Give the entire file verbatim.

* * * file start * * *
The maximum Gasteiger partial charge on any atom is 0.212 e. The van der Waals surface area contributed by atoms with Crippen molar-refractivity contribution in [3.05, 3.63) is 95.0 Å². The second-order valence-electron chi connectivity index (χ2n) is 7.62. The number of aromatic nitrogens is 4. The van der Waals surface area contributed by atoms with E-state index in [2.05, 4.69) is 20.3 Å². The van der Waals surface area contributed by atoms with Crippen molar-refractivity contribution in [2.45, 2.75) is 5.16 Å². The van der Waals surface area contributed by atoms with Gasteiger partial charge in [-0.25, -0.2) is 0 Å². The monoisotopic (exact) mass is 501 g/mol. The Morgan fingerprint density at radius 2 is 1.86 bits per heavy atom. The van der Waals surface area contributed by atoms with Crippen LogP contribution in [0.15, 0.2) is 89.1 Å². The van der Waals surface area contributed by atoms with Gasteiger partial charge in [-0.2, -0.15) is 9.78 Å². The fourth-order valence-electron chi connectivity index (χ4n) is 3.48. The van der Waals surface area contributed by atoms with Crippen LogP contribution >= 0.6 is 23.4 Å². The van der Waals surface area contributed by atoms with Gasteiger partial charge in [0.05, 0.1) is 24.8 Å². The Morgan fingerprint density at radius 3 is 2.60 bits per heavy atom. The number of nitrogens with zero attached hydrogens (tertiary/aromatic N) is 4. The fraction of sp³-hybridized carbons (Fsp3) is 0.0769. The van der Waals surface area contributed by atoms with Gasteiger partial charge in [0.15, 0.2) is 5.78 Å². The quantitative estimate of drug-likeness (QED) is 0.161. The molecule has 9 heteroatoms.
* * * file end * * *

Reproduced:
The maximum Gasteiger partial charge on any atom is 0.212 e. The van der Waals surface area contributed by atoms with Crippen molar-refractivity contribution in [3.05, 3.63) is 95.0 Å². The second-order valence-electron chi connectivity index (χ2n) is 7.62. The number of aromatic nitrogens is 4. The van der Waals surface area contributed by atoms with E-state index in [2.05, 4.69) is 20.3 Å². The van der Waals surface area contributed by atoms with Crippen molar-refractivity contribution in [2.45, 2.75) is 5.16 Å². The van der Waals surface area contributed by atoms with Gasteiger partial charge in [-0.25, -0.2) is 0 Å². The monoisotopic (exact) mass is 501 g/mol. The Morgan fingerprint density at radius 2 is 1.86 bits per heavy atom. The van der Waals surface area contributed by atoms with Crippen LogP contribution in [0.15, 0.2) is 89.1 Å². The van der Waals surface area contributed by atoms with Gasteiger partial charge in [-0.2, -0.15) is 9.78 Å². The fourth-order valence-electron chi connectivity index (χ4n) is 3.48. The van der Waals surface area contributed by atoms with Crippen LogP contribution >= 0.6 is 23.4 Å². The van der Waals surface area contributed by atoms with Gasteiger partial charge in [0.05, 0.1) is 24.8 Å². The Morgan fingerprint density at radius 3 is 2.60 bits per heavy atom. The number of nitrogens with zero attached hydrogens (tertiary/aromatic N) is 4. The fraction of sp³-hybridized carbons (Fsp3) is 0.0769. The van der Waals surface area contributed by atoms with Gasteiger partial charge in [0.15, 0.2) is 5.78 Å². The quantitative estimate of drug-likeness (QED) is 0.161. The molecule has 9 heteroatoms.